Last week, I delivered my annual “State of the Barbecue” address.
A friend of mine, Barclay Rushton, hosts a barbecue to end all barbecues at his home. He dispatches folks to a number of renowned preparers of pork and offers a buffet of some of the finest in the region. Before the event, I offer my comments as a barbecue connoisseur.
Barbecue is one of the few things that technology hasn’t changed. First of all, because this column appears on the Internet, I have people who are in places like New York City, who read what I have to say. Barbecue, in this application, is pork that has been smoked for hours over good wood, usually hickory.
It is not a device for cooking steaks, hamburgers or wieners. That is a grill. If you go to the Home Depot on Patterson Plank Road in Secaucus, which is just outside New York City in New Jersey, they might try to sell you a grill and call it a barbecue. They are wrong.
There are also folks who read this in Texas. They think barbecue means a beef brisket. They, too, are wrong, that is roast beef.
Barbecue is also a name for an event at which barbecue is served. If you are serving hamburgers, that would be a cookout.
Folks have tried to package real pork barbecue in various ways. Bobby Poss, who once was a barbecue entrepreneur in Athens, once sold canned versions of his barbecue and Brunswick stew.
It was good, but it was not the real thing. The same is true for the guys who marketed a frozen barbecue sandwich on a bun.
If you are eating barbecue in a restaurant, it should be a place that smells like hickory smoke. If you eat barbecue, the folks who are near you later should be able to detect a hint of the aroma in your clothes.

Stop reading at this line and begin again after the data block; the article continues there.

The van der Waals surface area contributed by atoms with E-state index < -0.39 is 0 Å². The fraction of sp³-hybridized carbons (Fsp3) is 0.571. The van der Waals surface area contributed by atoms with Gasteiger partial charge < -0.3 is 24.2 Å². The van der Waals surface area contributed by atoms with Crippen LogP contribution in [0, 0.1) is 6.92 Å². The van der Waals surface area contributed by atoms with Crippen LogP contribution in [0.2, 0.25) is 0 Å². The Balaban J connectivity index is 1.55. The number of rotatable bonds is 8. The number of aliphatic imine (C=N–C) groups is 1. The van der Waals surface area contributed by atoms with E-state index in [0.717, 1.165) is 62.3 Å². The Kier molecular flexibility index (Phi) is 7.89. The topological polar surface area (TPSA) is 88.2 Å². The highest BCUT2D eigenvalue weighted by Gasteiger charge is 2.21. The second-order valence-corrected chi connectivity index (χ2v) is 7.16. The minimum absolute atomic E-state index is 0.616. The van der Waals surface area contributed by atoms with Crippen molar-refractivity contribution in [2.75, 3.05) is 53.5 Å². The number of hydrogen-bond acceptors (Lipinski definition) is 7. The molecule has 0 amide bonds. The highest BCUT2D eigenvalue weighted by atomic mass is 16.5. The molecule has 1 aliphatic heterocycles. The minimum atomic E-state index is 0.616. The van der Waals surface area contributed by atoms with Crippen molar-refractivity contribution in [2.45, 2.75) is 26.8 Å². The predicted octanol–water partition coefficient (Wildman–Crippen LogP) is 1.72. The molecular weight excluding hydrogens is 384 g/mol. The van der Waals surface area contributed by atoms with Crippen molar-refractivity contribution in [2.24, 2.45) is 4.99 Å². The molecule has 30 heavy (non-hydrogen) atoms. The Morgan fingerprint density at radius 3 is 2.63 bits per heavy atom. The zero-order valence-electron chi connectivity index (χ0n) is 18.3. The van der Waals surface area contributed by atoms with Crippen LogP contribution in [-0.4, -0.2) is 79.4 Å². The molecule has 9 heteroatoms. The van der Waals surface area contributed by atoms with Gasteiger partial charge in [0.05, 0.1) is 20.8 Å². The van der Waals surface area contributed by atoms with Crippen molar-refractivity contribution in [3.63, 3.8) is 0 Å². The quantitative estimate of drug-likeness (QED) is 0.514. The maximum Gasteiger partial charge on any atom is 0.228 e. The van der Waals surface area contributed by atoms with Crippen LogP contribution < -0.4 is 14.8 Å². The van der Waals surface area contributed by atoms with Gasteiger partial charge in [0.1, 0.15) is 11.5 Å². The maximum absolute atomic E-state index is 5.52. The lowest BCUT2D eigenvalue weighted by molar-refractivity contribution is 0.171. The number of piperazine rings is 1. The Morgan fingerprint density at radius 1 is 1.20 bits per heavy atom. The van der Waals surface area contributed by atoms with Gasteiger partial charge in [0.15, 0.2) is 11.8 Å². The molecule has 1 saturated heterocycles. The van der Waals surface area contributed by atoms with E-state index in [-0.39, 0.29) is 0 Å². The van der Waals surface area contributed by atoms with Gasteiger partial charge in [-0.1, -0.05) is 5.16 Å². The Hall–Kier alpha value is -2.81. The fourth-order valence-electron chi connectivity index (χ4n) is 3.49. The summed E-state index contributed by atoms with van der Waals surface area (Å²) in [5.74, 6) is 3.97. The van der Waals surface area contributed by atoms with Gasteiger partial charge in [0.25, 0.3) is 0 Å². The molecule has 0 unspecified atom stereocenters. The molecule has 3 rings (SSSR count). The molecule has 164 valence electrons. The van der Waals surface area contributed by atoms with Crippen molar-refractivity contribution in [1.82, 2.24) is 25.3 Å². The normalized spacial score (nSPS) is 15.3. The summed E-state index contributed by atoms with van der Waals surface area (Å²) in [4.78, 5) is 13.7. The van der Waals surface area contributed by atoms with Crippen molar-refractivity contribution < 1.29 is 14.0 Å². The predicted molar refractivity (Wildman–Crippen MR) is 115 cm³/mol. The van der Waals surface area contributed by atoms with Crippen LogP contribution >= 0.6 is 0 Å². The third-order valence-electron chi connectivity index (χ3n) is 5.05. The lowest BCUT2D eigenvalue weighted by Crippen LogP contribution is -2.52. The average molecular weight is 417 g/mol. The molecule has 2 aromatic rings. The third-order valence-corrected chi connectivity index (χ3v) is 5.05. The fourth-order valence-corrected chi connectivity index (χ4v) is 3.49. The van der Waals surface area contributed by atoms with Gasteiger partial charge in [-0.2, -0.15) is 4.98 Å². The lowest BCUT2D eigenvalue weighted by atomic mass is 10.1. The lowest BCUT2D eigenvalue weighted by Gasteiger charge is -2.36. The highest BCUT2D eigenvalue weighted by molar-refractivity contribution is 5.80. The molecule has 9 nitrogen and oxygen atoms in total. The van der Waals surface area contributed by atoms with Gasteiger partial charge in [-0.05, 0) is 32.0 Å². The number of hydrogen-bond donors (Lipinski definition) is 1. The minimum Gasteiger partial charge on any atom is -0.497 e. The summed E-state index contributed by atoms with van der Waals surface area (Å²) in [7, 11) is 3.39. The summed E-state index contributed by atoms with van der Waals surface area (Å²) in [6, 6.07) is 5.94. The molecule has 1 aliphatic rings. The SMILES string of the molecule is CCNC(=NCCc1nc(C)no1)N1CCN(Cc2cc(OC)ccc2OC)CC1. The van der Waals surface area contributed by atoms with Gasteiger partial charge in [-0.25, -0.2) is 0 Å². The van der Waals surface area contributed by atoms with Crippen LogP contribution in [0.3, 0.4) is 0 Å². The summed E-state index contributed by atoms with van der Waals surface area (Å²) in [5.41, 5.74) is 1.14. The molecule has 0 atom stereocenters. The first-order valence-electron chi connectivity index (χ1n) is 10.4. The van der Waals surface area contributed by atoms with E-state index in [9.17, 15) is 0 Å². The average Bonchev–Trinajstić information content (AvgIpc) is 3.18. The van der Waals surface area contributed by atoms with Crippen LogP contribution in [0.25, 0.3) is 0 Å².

At Barclay Rushton’s shindig, nobody smelled like barbecue, except the folks who went and picked up the pork.
It was a great selection with good meats and a selection of sauces ranging from vinegar to tomato based.
Barbecue should be an experience. Whether you’re eating in somebody’s yard or a barbecue joint, it should be memorable.
Another thing, most genuine barbecue places are opened no more than four days a week.
Perhaps I need to revisit important things to look for.
If you walk in and hear canned music playing, people wearing nametags and you don’t smell smoke, this is a sign that you might not be in a barbecue joint.
Barbecue is the food of choice for political events in the South. I’ve heard many a stump speech, some good and some bad, while balancing a place of barbecue, ditto on the good and bad.
When Marvin Griffin tried to make a comeback for governor in 1962, he held barbecues all over the state. After losing to Carl Sanders, he said “Everybody that ate my barbecue I don’t believe voted for me.”
But there is something about barbecue and good stories, often about other places and times when barbecue was consumed.
When you’re talking about good times, some of my best have been spent near a plentiful pile of perfectly prepared pork.
It doesn’t get much better.
Harris Blackwood is the author of “When Old Mowers Die.” His e-mail address is email@example.com.